There are 42 Royal Tombs of the Kings and Queens from the Joseon Dynasty (1392 until the end of the 20th century). All of the royal tombs have been well preserved over the years and most are located in or near Seoul except for 2 which are located in North Korea. In total there are 119 burials sites of the Joseon Royal Family which are broken up into 42 Neung, 13 Won and 64 Myo. Neung refers to the tomb of a King or Queen while won refers to a tomb for the Crown Prince, Crown Princess, King’s arents or other special people while myo refers to the less important royal members.
Here is a list of the 40 Royal Tombs in South Korea. There are 18 (excluding 2 in North Korea) main burial site locations which hold all the royal tombs. Scattered around locations in Korea, you may find more burial sites from the Joseon Period. Each of our pages below will give directions to each tomb site, information about the tombs located at this site with pictures and a short history of the person who is buried there.
In June, 2009 the 40 Royal tombs of the Joseon Dynasty were officially added to the UNESCO World Heritage Site list excluding 2 in North Korea.
- Gyeongneung Tomb: The royal tomb of King Deokjong and Queen Sohye.
- Changneung: The royal tomb of King Yejong and Queen Ansun his second wife.
- Myeongneung: The royal tomb of King Sukjong, Queen Inhyeon and Queen Inwon.
- Ingneung: The royal tomb of Queen Ingneung.
- Hongneung: The royal tomb of Queen Jeongseong.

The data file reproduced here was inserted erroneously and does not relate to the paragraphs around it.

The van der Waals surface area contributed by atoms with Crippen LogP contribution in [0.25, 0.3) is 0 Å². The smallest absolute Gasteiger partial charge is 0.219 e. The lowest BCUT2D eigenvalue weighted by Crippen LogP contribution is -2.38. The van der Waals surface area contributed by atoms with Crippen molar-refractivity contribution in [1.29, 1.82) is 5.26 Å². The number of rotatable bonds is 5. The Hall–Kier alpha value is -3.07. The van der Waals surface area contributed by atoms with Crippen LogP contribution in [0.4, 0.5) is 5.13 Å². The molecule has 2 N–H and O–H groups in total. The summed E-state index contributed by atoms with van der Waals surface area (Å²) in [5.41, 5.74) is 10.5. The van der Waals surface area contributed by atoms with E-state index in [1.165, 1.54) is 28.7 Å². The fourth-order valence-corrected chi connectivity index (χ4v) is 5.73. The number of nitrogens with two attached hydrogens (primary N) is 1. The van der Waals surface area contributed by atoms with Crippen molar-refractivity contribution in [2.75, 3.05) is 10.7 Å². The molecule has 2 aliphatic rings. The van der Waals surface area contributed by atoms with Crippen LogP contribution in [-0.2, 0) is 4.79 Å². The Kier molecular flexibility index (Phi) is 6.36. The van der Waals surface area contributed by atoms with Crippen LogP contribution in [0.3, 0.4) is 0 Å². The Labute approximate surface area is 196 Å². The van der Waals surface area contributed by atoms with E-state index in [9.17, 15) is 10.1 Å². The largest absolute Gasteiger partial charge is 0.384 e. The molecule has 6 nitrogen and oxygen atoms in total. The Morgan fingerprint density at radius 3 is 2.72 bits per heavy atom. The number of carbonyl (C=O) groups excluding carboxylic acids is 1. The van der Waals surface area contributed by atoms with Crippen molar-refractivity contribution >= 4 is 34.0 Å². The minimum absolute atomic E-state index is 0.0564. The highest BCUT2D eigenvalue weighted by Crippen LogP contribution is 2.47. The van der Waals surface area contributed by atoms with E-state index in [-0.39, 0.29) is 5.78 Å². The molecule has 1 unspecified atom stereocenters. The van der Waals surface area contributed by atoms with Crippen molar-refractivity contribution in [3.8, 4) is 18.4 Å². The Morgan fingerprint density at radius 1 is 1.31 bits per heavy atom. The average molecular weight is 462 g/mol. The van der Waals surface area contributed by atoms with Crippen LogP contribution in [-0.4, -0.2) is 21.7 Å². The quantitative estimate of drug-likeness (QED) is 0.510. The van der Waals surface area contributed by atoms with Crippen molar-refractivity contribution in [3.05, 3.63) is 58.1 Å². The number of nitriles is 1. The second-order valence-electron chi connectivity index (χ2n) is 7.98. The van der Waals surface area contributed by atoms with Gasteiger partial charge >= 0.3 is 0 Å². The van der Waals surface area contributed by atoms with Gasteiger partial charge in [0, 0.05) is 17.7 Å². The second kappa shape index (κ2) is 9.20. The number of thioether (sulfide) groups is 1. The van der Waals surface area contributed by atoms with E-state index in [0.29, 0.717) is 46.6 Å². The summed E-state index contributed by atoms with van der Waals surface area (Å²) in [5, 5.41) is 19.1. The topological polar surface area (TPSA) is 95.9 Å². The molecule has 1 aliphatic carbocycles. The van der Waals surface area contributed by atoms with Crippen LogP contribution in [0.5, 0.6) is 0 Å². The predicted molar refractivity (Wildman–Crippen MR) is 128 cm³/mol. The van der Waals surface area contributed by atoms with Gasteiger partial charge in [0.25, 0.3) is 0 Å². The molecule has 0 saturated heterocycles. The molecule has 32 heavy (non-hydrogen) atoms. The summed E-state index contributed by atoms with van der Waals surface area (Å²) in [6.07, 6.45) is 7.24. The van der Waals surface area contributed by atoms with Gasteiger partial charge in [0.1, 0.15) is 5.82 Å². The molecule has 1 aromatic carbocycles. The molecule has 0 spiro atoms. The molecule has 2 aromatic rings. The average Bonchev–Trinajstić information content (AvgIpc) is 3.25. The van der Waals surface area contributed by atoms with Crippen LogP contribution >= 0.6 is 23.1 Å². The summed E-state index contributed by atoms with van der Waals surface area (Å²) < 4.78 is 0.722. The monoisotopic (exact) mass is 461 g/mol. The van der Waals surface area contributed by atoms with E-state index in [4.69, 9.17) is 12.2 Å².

- Also at Seooreung Tombs you can find the tombs of:
- Huireung: This is the royal tomb of Queen Janggyeong.
- Hyoreung: This is the royal tomb of King Injong and Queen Inseong.
- Yereung: This is the royal tomb of King Cheoljong, the 25th monarch and Queen Cheorin.
- There are many other tombs at this site and in the surrounding area. Hyochangwon, Uiryeongwon, 45 tombs for royal concubines, tombs for princes and princesses and the placenta chambers. Some of them are closed to the public.
- Sureung: Sureung tomb holds the bodies of King Munjo (1809 – 1830) and Queen Sinjeong (1808 – 1890).
- Hyeolleung: Hyeolleung tombs is a twin tomb holding the bodies of King Munjong and Queen Hyeondeok.
- Mongneung: Mongneung tombs consists of the tombs of King Seonjo, Queen Ui-in and Queen Inmok.
- Geonwolleung: Geonwolleung tomb holds the body of King Taejo.
- Hwireung: Hwireung tomb holds the body of Queen Jangnyeol.
- Wolleung: Wolleung tomb holds the bodies of King Yeongjo and Queen Jeongsun in twin tombs.
- Gyeongneung: Gyeongneung is a unique triple tomb holding the bodies of King Heonjong, Queen Hyohyeon and Queen Hyojeong.
- Hyereung: Hyereung tomb holds the body of Queen Danui.
- Sungneung: Sungneung tomb is a joint twin tomb holding the bodies of King Hyeonjong and Queen Myeongseong.
- Yungneung: Yungneung tomb is the joint tomb of King Jangjo (the Crown Prince Sado, 1735-1762) and his wife, Hyegyeonggung.
- Geolleung: Geolleung tomb holds the bodies of King Jeongjo, 22nd King of the Joseon Dynasty and his wife Queen Hyoui.
- Seolleung Tomb: Seolleung Tomb holds the bodies of King Seongjong, the 9th King of the Joseon Dynasty and his second wife, Queen Jeonghyeon
- Jeongneung Tomb: Jeongneung is the royal tomb of the King Jungjong, the 11th King of the Joseon Dynasty.
- Heolleung Royal Tomb: Heolleung tomb holds the bodies of King Taejong, the 3rd king of the Joseon Dynasty and his wife, Queen Wongyeong.
- Illeung Royal Tomb: Illeung tomb holds the bodies of King Sunjo (1790-1834), the 23rd King of the Joseon Dynasty and his wife, Queen Sunwon.
- Taereung Royal Tomb: Taereung tomb holds the body of Queen Munjeong.
- Gangneung Royal Tomb: Gangneung tomb holds the bodies of King Myeongjong, the 13th King of the Joseon Dynasty and Queen Insun.
Sareung Royal Tomb: Sareung tomb holds the body of Queen Jeongsun. She was the wife of King Danjong, the 6th king of the Joseon Dynasty.